The albatross flew the coop in 2014-15, the season that ushered in the fourth and current era of Brey’s run. Led by Connaughton and Jerian Grant ’15, Brey’s best team went 26-5 in the regular season and then defeated Duke and North Carolina on consecutive nights to capture the ACC championship, the only conference title the Irish have ever won.

 

“Does our fan base really understand what that ACC championship was?” the normally modest Brey asks. “That’s one of the great achievements in our sport history here, not just basketball.”

 

After Swarbrick’s advice helped Brey guide the team past Northeastern in the first round of the NCAA Tournament, the Irish advanced to the Elite Eight, where they fell one basket short of upsetting an undefeated and supremely talented Kentucky team. A year later, Notre Dame became the only team to return to the Elite Eight. In 2016-17, the Irish made it back to the ACC title game and advanced to the second round of the NCAA Tournament. Then, last season, when Brey passed Digger Phelps for first place on Notre Dame’s all-time wins list, an Irish squad with a ton of promise — they upset sixth-ranked Wichita State in November to win the prestigious Maui Classic — was devastated by injuries. By season’s end, Notre Dame was the first team left out of the Big Dance on selection night.

 

In Maui, Five Overtime Mike was in his element. He wore shorts and a T-shirt on the bench, and after the dramatic championship game victory, he burst into the locker room shirtless with a lei around his neck, flexing for his players.

 

While that moment may represent the peak of Brey’s looseness, his ability to relax under pressure has always been a part of his personality. Jay Bilas, the longtime college basketball analyst who coached with Brey at Duke, points to an incident when the top-ranked Blue Devils were trailing on the road against Clemson. During a timeout, a cheerleader was waving a huge flag adorned with the Tigers’ paw print, brushing it against Bilas and Brey.  “Mike looks up to me and kind of yells out, ‘We’re the only team in the league that doesn’t have a big flag.’ And then looks back into the huddle,” Bilas says. “I couldn’t help it. I started laughing.”

 

Years later, during a Notre Dame home game against Syracuse, Brey walked over to the Orange player at midcourt and made him a proposition. He said, “I’ll give you $100 if on the inbound pass you bank that thing in right here from out of bounds.” Irish associate head coach Rod Balanis, who has worked under Brey for 18 seasons, tells this story. “I was like, ‘Who would say that?’”

 

Keep calm and fire away

While the comfortable demeanor comes naturally, it also serves a purpose. Brey wants his teams to feel just as relaxed, to play their game with as little pressure as possible.

 

Tim Abromaitis ’10, ’11MBA, who spent five seasons in South Bend, went through a bad shooting funk during his senior year. Brey called him into his office and told him to stop thinking about the slump and just have fun playing basketball. To help him, Brey told Abromaitis he would make him laugh at the beginning of the next game. As Abromaitis and his fellow starters took the court, Brey summoned him back to the bench and asked him what kind of beer he’d been drinking on the night he was arrested. The previous summer, Abromaitis had been one of 44 students busted for underage drinking when police raided an off-campus party.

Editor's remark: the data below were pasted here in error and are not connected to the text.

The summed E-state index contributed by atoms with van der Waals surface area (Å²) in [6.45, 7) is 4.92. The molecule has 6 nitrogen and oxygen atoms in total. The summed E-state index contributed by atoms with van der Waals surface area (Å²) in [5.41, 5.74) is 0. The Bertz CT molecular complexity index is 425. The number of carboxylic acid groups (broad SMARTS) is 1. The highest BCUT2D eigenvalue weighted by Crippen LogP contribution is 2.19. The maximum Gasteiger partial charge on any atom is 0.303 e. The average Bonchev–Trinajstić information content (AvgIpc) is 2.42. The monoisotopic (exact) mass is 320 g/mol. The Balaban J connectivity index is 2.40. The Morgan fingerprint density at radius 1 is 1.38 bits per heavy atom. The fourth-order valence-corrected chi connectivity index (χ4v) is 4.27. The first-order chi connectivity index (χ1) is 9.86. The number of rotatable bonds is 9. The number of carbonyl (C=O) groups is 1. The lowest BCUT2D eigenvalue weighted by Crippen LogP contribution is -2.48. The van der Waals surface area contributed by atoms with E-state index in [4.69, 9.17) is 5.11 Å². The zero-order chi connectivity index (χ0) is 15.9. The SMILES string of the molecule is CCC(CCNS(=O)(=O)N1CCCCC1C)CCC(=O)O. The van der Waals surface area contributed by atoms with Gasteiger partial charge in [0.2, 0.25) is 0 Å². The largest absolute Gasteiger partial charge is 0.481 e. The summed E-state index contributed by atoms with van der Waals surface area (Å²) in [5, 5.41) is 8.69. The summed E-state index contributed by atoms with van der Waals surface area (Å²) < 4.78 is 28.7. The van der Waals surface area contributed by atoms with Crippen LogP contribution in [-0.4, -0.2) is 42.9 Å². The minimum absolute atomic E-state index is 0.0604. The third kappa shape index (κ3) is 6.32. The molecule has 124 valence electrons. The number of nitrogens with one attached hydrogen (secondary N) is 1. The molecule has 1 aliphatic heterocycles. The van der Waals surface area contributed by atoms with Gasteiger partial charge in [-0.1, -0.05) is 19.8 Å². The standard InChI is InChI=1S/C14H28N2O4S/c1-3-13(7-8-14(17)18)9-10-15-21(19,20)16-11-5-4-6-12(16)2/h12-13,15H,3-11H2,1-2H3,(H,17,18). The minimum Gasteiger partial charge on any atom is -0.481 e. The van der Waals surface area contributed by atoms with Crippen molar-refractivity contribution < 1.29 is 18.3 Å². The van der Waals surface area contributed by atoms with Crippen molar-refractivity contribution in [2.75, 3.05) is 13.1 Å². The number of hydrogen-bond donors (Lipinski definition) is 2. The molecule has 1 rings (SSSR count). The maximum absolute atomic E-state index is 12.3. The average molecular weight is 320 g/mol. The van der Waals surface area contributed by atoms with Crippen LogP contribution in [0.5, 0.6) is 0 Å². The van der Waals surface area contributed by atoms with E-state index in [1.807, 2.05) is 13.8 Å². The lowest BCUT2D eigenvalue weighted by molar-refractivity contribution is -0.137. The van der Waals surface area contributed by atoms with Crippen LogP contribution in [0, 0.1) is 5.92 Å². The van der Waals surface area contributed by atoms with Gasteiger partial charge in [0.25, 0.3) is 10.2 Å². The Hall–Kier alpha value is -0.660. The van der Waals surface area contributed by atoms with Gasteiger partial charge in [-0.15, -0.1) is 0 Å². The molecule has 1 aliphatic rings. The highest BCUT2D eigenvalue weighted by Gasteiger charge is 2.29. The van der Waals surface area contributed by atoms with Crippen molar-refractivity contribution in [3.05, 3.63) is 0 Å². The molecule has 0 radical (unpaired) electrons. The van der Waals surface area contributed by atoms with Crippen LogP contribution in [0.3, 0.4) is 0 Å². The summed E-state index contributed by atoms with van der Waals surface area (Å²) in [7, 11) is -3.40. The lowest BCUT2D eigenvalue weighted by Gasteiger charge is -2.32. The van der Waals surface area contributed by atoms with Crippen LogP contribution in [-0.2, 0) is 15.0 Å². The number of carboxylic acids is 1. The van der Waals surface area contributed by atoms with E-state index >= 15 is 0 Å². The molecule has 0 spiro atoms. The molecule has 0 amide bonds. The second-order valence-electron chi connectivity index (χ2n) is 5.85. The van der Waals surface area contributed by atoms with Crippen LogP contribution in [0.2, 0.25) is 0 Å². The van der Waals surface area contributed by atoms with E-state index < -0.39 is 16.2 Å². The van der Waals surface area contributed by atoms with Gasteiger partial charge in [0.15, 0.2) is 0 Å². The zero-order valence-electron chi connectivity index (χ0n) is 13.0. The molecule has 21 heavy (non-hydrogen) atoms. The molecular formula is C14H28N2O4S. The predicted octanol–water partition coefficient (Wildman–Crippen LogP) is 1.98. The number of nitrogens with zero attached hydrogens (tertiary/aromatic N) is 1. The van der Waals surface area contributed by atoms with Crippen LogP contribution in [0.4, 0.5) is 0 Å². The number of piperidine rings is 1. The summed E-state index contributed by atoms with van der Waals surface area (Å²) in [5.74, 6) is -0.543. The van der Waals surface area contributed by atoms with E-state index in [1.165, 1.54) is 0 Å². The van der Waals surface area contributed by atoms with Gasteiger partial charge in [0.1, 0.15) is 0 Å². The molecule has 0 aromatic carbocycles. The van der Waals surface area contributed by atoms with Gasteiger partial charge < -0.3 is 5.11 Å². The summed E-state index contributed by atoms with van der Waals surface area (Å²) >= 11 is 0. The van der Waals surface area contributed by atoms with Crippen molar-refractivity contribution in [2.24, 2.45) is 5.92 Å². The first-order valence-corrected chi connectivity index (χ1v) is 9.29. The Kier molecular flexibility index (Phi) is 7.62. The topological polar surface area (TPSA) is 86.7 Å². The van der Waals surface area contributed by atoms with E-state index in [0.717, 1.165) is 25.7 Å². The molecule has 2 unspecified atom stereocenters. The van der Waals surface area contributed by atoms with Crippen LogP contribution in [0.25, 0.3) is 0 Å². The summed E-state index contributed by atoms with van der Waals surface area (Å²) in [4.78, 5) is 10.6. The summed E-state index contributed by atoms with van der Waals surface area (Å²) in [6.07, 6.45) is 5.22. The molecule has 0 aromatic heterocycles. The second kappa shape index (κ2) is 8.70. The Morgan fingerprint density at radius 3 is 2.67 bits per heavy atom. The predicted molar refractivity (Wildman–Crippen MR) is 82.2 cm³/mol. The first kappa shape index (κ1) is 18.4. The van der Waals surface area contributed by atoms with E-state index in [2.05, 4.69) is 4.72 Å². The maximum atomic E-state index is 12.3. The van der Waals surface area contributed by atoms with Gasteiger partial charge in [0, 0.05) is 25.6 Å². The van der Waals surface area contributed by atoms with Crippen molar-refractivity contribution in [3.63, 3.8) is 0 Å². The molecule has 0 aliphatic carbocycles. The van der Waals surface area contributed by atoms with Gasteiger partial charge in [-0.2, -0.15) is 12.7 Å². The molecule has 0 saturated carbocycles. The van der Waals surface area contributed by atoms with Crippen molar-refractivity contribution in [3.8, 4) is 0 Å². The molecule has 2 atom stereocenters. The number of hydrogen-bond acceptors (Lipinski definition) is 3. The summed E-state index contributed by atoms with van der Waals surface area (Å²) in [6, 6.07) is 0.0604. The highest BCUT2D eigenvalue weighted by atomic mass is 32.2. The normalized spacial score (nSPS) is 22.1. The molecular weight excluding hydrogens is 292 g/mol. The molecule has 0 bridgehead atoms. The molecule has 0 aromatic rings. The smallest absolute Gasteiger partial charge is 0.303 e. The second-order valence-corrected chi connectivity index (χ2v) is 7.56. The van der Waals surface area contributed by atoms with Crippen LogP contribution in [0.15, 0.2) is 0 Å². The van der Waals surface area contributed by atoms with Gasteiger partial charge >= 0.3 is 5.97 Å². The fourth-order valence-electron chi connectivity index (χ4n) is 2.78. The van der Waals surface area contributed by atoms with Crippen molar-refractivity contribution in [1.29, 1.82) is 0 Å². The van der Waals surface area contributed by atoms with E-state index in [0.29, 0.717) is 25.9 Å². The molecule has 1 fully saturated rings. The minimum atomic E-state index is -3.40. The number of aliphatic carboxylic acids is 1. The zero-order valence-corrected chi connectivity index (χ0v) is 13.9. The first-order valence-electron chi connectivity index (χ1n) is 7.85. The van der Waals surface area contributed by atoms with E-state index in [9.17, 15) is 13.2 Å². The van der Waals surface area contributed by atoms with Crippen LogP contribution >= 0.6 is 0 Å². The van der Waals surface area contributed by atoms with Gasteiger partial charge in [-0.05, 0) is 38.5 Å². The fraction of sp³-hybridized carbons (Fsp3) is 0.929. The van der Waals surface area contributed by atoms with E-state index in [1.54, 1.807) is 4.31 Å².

Abromaitis remembers laughing out loud as he walked back out on the court. “I’m pretty sure I got right back in rhythm,” he says.

 

Brey’s informality carries over to life outside basketball. One of the South Bend area’s most recognizable residents, he doesn’t shy away from the fan interactions that happen almost everywhere he goes. He eats breakfast at the bar of the same restaurant five or six days a week and has a few places he goes for dinner. Through his charitable work with Coaches vs. Cancer, he runs an annual South Bend golf tournament and has raised more than $3 million toward cancer research, most of which stays in the region. You’d be hard-pressed to find anyone who comes away from a Brey encounter with a bad feeling.

 

“I’ve just always wanted to be a regular dude,” he says. “It’s a high-profile job. It’s an amazing job, but overall in this profession we take ourselves too seriously.”

 

One thing that should be taken seriously is Brey’s coaching acumen. Bilas says people sometimes mistake his affability for a lack of competitiveness. And while the coach may not demonstrate the sideline intensity of some of his peers, his efficient, consistent offensive system is one of the envies of the coaching world.

 

His teams play smart, avoiding turnovers. They move well without the ball. They are exceedingly unselfish, creative passers. They shoot well from the perimeter and have permission to fire at will. They don’t run complex sets, and Brey doesn’t call the play from the bench on every possession. He teaches the principles and entrusts them to play free, confident basketball.

 

Last season, Brey hung a sign in the locker room giving two simple commands and an expectation: “Don’t skip class. Don’t throw the ball away. You and I will get along just fine.”

 

It’s a typically humorous message, but it speaks to what may be Brey’s greatest strength, even beyond his offensive wizardry: the straightforward yet enduring culture that has come to define his program.